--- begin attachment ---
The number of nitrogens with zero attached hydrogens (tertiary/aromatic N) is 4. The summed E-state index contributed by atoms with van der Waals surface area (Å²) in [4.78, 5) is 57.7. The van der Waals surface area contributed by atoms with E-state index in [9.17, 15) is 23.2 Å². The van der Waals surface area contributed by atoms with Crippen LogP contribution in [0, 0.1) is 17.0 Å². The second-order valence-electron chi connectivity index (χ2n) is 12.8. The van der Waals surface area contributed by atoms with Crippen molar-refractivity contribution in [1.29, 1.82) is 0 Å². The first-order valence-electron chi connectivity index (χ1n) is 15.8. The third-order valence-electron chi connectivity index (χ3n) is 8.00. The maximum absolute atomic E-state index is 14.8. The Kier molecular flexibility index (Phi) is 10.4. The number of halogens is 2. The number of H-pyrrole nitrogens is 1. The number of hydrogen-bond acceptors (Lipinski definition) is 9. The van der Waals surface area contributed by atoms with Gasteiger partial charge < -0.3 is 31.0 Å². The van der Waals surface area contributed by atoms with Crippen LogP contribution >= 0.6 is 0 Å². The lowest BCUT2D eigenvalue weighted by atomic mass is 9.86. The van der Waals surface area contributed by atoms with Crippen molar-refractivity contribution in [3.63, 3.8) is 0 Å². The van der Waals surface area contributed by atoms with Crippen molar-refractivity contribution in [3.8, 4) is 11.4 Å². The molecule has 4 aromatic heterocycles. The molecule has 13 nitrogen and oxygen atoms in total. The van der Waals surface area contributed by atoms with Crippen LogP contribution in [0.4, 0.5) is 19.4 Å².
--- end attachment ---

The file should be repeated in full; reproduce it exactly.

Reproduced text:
The number of nitrogens with zero attached hydrogens (tertiary/aromatic N) is 4. The summed E-state index contributed by atoms with van der Waals surface area (Å²) in [4.78, 5) is 57.7. The van der Waals surface area contributed by atoms with E-state index in [9.17, 15) is 23.2 Å². The van der Waals surface area contributed by atoms with Crippen LogP contribution in [0, 0.1) is 17.0 Å². The second-order valence-electron chi connectivity index (χ2n) is 12.8. The van der Waals surface area contributed by atoms with Crippen molar-refractivity contribution in [1.29, 1.82) is 0 Å². The first-order valence-electron chi connectivity index (χ1n) is 15.8. The third-order valence-electron chi connectivity index (χ3n) is 8.00. The maximum absolute atomic E-state index is 14.8. The Kier molecular flexibility index (Phi) is 10.4. The number of halogens is 2. The number of H-pyrrole nitrogens is 1. The number of hydrogen-bond acceptors (Lipinski definition) is 9. The van der Waals surface area contributed by atoms with Gasteiger partial charge < -0.3 is 31.0 Å². The van der Waals surface area contributed by atoms with Crippen LogP contribution >= 0.6 is 0 Å². The lowest BCUT2D eigenvalue weighted by atomic mass is 9.86. The van der Waals surface area contributed by atoms with Crippen molar-refractivity contribution in [3.63, 3.8) is 0 Å². The van der Waals surface area contributed by atoms with Crippen molar-refractivity contribution in [3.8, 4) is 11.4 Å². The molecule has 4 aromatic heterocycles. The molecule has 13 nitrogen and oxygen atoms in total. The van der Waals surface area contributed by atoms with Crippen LogP contribution in [0.4, 0.5) is 19.4 Å².